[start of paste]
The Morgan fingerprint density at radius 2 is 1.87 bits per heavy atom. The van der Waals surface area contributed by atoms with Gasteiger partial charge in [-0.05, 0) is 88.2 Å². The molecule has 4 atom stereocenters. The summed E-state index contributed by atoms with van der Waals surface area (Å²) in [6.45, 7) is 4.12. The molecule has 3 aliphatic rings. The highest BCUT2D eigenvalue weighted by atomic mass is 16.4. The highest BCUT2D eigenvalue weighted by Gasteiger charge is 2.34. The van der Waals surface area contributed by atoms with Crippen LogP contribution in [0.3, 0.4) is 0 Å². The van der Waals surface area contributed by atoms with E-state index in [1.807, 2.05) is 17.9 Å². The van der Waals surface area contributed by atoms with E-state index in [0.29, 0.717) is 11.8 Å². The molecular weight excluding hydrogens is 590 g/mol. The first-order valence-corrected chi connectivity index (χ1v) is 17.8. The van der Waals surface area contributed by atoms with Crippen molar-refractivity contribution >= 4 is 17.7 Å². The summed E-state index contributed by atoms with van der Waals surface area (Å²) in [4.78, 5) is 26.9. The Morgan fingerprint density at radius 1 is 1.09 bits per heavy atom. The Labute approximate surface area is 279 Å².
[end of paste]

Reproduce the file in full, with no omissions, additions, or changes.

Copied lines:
The Morgan fingerprint density at radius 2 is 1.87 bits per heavy atom. The van der Waals surface area contributed by atoms with Gasteiger partial charge in [-0.05, 0) is 88.2 Å². The molecule has 4 atom stereocenters. The summed E-state index contributed by atoms with van der Waals surface area (Å²) in [6.45, 7) is 4.12. The molecule has 3 aliphatic rings. The highest BCUT2D eigenvalue weighted by atomic mass is 16.4. The highest BCUT2D eigenvalue weighted by Gasteiger charge is 2.34. The van der Waals surface area contributed by atoms with Crippen LogP contribution in [0.3, 0.4) is 0 Å². The van der Waals surface area contributed by atoms with E-state index in [1.807, 2.05) is 17.9 Å². The van der Waals surface area contributed by atoms with E-state index in [0.29, 0.717) is 11.8 Å². The molecular weight excluding hydrogens is 590 g/mol. The first-order valence-corrected chi connectivity index (χ1v) is 17.8. The van der Waals surface area contributed by atoms with Crippen molar-refractivity contribution >= 4 is 17.7 Å². The summed E-state index contributed by atoms with van der Waals surface area (Å²) in [4.78, 5) is 26.9. The Morgan fingerprint density at radius 1 is 1.09 bits per heavy atom. The Labute approximate surface area is 279 Å².